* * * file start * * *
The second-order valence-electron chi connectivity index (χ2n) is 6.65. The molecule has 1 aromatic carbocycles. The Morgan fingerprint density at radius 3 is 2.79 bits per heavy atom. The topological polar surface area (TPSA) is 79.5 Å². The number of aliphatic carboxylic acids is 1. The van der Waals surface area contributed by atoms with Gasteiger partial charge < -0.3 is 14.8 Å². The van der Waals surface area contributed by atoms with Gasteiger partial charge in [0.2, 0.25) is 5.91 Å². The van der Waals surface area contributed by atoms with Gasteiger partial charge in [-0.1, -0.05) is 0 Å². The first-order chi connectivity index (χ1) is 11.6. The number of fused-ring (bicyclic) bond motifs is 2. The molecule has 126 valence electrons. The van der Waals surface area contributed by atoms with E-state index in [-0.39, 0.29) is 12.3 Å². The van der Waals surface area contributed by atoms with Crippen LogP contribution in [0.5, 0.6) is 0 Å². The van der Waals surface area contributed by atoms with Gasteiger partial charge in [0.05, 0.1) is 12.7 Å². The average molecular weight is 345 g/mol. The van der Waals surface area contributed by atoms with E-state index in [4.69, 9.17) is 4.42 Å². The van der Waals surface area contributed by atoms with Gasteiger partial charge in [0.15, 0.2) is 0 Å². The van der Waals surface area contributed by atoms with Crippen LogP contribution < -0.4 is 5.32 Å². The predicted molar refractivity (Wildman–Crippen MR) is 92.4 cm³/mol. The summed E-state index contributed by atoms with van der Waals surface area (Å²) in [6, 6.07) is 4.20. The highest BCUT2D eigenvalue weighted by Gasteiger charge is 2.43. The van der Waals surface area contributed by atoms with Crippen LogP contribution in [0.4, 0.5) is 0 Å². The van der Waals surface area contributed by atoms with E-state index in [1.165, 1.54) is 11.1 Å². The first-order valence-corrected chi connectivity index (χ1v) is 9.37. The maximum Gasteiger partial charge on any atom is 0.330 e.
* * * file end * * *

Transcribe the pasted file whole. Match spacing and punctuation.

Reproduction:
The second-order valence-electron chi connectivity index (χ2n) is 6.65. The molecule has 1 aromatic carbocycles. The Morgan fingerprint density at radius 3 is 2.79 bits per heavy atom. The topological polar surface area (TPSA) is 79.5 Å². The number of aliphatic carboxylic acids is 1. The van der Waals surface area contributed by atoms with Gasteiger partial charge < -0.3 is 14.8 Å². The van der Waals surface area contributed by atoms with Gasteiger partial charge in [0.2, 0.25) is 5.91 Å². The van der Waals surface area contributed by atoms with Gasteiger partial charge in [-0.1, -0.05) is 0 Å². The first-order chi connectivity index (χ1) is 11.6. The number of fused-ring (bicyclic) bond motifs is 2. The molecule has 126 valence electrons. The van der Waals surface area contributed by atoms with E-state index in [-0.39, 0.29) is 12.3 Å². The van der Waals surface area contributed by atoms with Crippen LogP contribution in [0.5, 0.6) is 0 Å². The van der Waals surface area contributed by atoms with Gasteiger partial charge in [0.05, 0.1) is 12.7 Å². The average molecular weight is 345 g/mol. The van der Waals surface area contributed by atoms with E-state index in [4.69, 9.17) is 4.42 Å². The van der Waals surface area contributed by atoms with Gasteiger partial charge in [0.15, 0.2) is 0 Å². The van der Waals surface area contributed by atoms with Crippen LogP contribution < -0.4 is 5.32 Å². The predicted molar refractivity (Wildman–Crippen MR) is 92.4 cm³/mol. The summed E-state index contributed by atoms with van der Waals surface area (Å²) in [6, 6.07) is 4.20. The highest BCUT2D eigenvalue weighted by Gasteiger charge is 2.43. The van der Waals surface area contributed by atoms with Crippen LogP contribution in [0.4, 0.5) is 0 Å². The van der Waals surface area contributed by atoms with E-state index in [1.165, 1.54) is 11.1 Å². The first-order valence-corrected chi connectivity index (χ1v) is 9.37. The maximum Gasteiger partial charge on any atom is 0.330 e.